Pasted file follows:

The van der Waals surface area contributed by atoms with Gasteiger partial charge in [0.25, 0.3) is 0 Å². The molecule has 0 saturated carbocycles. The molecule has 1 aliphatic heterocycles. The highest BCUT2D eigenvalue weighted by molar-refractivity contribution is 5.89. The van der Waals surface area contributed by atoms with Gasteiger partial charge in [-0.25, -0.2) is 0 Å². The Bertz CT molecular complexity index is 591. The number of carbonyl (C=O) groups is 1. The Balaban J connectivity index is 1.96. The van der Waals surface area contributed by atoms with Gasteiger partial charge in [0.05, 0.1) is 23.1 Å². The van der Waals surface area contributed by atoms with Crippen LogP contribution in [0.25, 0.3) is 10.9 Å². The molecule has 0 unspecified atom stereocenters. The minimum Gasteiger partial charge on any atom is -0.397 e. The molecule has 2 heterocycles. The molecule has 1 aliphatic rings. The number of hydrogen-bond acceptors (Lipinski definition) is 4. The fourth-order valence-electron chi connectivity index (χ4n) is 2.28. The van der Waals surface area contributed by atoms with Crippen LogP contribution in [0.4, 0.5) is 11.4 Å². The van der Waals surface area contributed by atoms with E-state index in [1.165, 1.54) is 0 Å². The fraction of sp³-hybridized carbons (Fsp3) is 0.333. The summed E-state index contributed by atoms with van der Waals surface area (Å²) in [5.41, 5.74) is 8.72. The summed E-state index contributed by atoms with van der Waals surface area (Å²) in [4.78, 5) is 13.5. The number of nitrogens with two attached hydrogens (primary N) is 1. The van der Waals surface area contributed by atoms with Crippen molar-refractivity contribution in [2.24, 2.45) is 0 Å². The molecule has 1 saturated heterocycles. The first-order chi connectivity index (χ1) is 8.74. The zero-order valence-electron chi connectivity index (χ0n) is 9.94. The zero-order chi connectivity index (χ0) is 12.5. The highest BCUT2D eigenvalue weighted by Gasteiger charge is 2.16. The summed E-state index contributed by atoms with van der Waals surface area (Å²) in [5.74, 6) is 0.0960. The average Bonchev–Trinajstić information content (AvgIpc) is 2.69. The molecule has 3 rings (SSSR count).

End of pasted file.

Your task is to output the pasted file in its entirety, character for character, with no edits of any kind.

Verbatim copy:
The van der Waals surface area contributed by atoms with Gasteiger partial charge in [0.25, 0.3) is 0 Å². The molecule has 0 saturated carbocycles. The molecule has 1 aliphatic heterocycles. The highest BCUT2D eigenvalue weighted by molar-refractivity contribution is 5.89. The van der Waals surface area contributed by atoms with Gasteiger partial charge in [-0.25, -0.2) is 0 Å². The Bertz CT molecular complexity index is 591. The number of carbonyl (C=O) groups is 1. The Balaban J connectivity index is 1.96. The van der Waals surface area contributed by atoms with Gasteiger partial charge in [0.05, 0.1) is 23.1 Å². The van der Waals surface area contributed by atoms with Crippen LogP contribution in [0.25, 0.3) is 10.9 Å². The molecule has 0 unspecified atom stereocenters. The minimum Gasteiger partial charge on any atom is -0.397 e. The molecule has 2 heterocycles. The molecule has 1 aliphatic rings. The number of hydrogen-bond acceptors (Lipinski definition) is 4. The fourth-order valence-electron chi connectivity index (χ4n) is 2.28. The van der Waals surface area contributed by atoms with Crippen LogP contribution in [0.4, 0.5) is 11.4 Å². The van der Waals surface area contributed by atoms with E-state index in [1.165, 1.54) is 0 Å². The fraction of sp³-hybridized carbons (Fsp3) is 0.333. The summed E-state index contributed by atoms with van der Waals surface area (Å²) in [5.41, 5.74) is 8.72. The summed E-state index contributed by atoms with van der Waals surface area (Å²) in [4.78, 5) is 13.5. The number of nitrogens with two attached hydrogens (primary N) is 1. The van der Waals surface area contributed by atoms with Crippen molar-refractivity contribution in [2.24, 2.45) is 0 Å². The molecule has 1 saturated heterocycles. The first-order chi connectivity index (χ1) is 8.74. The zero-order valence-electron chi connectivity index (χ0n) is 9.94. The zero-order chi connectivity index (χ0) is 12.5. The highest BCUT2D eigenvalue weighted by Gasteiger charge is 2.16. The summed E-state index contributed by atoms with van der Waals surface area (Å²) in [5.74, 6) is 0.0960. The average Bonchev–Trinajstić information content (AvgIpc) is 2.69. The molecule has 3 rings (SSSR count).